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Hoffmann, R. A wiki for the life sciences where authorship matters. Nature Genetics (2008)

Diazepam-binding inhibitor (DBI)-processing products, acting at the mitochondrial DBI receptor, mediate adrenocorticotropic hormone-induced steroidogenesis in rat adrenal gland.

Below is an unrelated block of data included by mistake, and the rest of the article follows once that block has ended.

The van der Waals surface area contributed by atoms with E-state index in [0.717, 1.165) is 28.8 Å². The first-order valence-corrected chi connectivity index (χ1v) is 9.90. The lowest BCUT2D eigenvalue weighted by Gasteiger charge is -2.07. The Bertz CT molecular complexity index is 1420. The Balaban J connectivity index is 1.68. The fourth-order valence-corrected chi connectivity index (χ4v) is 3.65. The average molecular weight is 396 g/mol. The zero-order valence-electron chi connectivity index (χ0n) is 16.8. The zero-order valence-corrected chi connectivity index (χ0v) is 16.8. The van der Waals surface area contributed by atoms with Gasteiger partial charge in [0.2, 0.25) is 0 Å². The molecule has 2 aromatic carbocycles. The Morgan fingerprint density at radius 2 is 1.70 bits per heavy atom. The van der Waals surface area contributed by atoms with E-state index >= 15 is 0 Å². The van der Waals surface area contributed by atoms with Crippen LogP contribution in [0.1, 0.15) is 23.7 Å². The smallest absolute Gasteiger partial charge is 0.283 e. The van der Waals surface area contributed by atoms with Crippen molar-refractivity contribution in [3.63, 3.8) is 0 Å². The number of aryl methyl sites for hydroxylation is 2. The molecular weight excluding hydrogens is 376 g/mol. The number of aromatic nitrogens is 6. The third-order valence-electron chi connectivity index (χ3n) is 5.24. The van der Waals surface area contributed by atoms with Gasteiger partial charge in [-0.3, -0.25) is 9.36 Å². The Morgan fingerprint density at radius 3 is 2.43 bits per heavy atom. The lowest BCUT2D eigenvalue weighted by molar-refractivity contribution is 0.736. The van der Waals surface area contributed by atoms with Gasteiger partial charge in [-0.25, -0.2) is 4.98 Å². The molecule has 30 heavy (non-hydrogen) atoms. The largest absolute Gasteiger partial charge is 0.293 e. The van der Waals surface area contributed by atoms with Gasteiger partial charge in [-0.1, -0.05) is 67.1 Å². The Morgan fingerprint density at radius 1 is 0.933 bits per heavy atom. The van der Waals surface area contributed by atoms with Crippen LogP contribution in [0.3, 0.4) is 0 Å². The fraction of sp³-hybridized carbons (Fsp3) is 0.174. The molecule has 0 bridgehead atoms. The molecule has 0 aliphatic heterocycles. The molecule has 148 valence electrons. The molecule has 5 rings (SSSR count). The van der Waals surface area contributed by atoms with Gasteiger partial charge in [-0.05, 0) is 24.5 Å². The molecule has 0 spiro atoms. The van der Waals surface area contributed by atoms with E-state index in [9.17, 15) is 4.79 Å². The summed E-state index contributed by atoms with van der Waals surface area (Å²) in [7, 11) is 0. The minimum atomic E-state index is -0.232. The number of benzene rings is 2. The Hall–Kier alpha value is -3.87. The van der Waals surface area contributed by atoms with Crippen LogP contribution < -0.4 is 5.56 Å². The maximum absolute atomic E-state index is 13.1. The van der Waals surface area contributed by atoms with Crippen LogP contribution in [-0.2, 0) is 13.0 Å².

Diazepam-binding inhibitor ( DBI) is a 9-kDa polypeptide that colocalizes in glial, adrenocortical, and Leydig cells with the mitochondrial DBI receptor (MDR). By binding with high affinity to the MDR, DBI and one of its processing products--DBI-(17-50)--regulate pregnenolone synthesis and have been suggested to participate in the immediate activation of adrenal steroidogenesis by adrenocorticotropic hormone (ACTH). In adrenals of hypophysectomized rats (1 day after surgery), ACTH failed to acutely affect the amount of adrenal DBI and the density of MDR but increased the rate of DBI processing, as determined by the HPLC profile of DBI-(17-50)-like immunoreactivity. The similar latency times for this effect and for ACTH stimulation of adrenal steroidogenesis suggest that the two processes are related. The ACTH-induced increase in both adrenal steroidogenesis and rate of DBI processing were completely inhibited by cycloheximide; this result suggests the requirement for the de novo synthesis of a protein with a short half-life, probably an endopeptidase. This enzyme, under the influence of ACTH, may activate formation of a DBI-processing product that stimulates steroidogenesis via the MDR. In support of this hypothesis is the demonstration that in hypophysectomized rats the MDR antagonist PK 11195 1-(2-chlorophenyl)-N-methyl-N-(1-methylpropyl)-3-isoquinolinecarboxam ide completely inhibited the adrenal steroidogenesis stimulated by ACTH and by the high-affinity MDR ligand 4'-chlorodiazepam.[1]


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